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STREAMSIDE SALAMANDER (Ambystoma barbouri)

A. barbouri in Kentucky, photo by Noah Charney
Be on the lookout for the streamside salamander! These rare salamanders have not been seen in Nashville since the 1960s, and there are only a few known populations left in the entire state. Finding a new population of them would be very significant. Dr. John Niedzwiecki and his students from Belmont University are busy this spring searching streams across Tennesse for any undiscovered populations. These large dark salamanders breed in January and February, depositing their eggs on the underside of large flat rocks. Finding their eggs is the easiest way to detect them. Each egg is about half an inch wide and jellylike, with many deposited under a single rock. The larvae hatch and grow up in the stream (like frog tadpoles, but carnivorous) though adults live most of their lives on land in burrows.
A. barbouri egg mass under rock, photo by Steve Murphree. Click to enlarge.
Streamside salamanders are members of the Mole-salamander family (Ambystomatidae), so called because of their habit of living in mole (and other small mammal) tunnels, often up to a few meters under ground. Related species include marbled salamanders (A. opacum), spotted .salamanders (A. maculatum), and Jefferson salamanders (A. jeffersonianum). In latin, Amby means "a cup" and stoma means "mouth." This refers to their wide cup-shaped mouths designed for gobbling up invertebrates and maybe the other larval amphibians that they eat when they themsleves are larvae. (These wide mouths also make them look like they're constantly grinning.) Most of their adult lives (perhaps 6-15 years), are spent underground in well defined territories. The other mole salamanders are known to partake in mass migrations during breeding season in which each individual crawls out of his/her mole tunnel to walk hundreds of meters downhill to a particular breeding pond. After a week or so, the salamanders disperse from the pond, navigating their way back to the same home mole tunnel way up on the hill. While streamside salamanders may not participate in the same dramatic migrations, they likely have similar navigational abilities, and they sure would be neat to see!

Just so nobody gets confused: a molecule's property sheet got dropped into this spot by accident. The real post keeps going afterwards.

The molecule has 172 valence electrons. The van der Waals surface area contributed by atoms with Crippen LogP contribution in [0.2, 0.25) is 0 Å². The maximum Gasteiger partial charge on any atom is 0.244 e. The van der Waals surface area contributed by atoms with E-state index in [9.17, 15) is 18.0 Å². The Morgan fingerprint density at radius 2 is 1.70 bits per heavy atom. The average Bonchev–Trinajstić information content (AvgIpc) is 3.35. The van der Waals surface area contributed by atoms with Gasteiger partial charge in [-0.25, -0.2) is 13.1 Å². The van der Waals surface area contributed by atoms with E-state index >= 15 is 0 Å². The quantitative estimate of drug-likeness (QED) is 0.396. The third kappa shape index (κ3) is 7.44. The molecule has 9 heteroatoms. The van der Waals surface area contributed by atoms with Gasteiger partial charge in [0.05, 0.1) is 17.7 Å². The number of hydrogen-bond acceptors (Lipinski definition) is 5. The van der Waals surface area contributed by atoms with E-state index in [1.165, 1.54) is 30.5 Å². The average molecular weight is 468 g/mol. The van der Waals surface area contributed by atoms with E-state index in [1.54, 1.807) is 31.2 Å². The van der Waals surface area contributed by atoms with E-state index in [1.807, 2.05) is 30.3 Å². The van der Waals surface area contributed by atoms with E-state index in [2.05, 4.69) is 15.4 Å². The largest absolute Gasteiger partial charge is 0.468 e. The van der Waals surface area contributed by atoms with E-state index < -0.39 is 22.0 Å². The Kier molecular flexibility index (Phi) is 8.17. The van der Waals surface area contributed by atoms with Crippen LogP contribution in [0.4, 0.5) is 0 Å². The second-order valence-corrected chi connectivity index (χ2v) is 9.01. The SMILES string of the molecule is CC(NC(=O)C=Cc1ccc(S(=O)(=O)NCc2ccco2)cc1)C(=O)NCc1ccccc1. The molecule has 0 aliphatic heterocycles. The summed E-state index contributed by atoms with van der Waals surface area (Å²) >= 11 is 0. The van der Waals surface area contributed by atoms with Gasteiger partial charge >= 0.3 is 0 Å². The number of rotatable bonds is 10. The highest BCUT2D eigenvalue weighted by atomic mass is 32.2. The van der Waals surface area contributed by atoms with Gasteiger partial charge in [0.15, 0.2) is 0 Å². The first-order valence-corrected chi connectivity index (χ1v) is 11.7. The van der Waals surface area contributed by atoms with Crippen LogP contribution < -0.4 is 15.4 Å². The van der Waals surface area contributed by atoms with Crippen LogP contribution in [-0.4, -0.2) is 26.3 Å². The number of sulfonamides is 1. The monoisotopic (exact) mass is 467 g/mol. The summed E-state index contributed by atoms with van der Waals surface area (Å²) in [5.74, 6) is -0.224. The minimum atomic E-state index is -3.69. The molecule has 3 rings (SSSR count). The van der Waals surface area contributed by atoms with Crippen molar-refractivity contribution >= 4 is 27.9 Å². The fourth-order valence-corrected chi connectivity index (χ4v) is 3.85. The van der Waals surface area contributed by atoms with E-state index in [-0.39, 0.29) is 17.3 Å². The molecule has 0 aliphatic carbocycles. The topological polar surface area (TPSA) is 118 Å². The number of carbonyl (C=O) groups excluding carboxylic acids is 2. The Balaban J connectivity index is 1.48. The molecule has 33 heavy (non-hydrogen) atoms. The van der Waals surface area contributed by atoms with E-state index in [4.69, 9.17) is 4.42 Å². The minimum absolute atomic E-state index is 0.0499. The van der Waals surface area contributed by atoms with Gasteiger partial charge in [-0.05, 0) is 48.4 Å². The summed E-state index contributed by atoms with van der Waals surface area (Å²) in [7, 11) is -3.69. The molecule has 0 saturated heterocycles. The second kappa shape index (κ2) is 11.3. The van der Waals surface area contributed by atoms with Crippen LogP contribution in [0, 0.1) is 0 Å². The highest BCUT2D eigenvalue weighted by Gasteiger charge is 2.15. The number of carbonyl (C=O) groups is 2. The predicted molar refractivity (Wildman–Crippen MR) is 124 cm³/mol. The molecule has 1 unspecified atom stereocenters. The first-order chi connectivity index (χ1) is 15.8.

Below are photos of Ambystomatid salamanders NOT from West Meade, however spotted and marbled salamanders have been found not too far away. For more on our local salamanders, go to: Tennessee Salamanders

Jefferson salamanders (Ambystoma jeffersonianum) look similar to streamside salamanders.
photo by Noah Charney

Spotted salamander (Ambystoma maculatum)
photo by Noah Charney

Marbled salamander (Ambystoma opacum)
photo by Noah Charney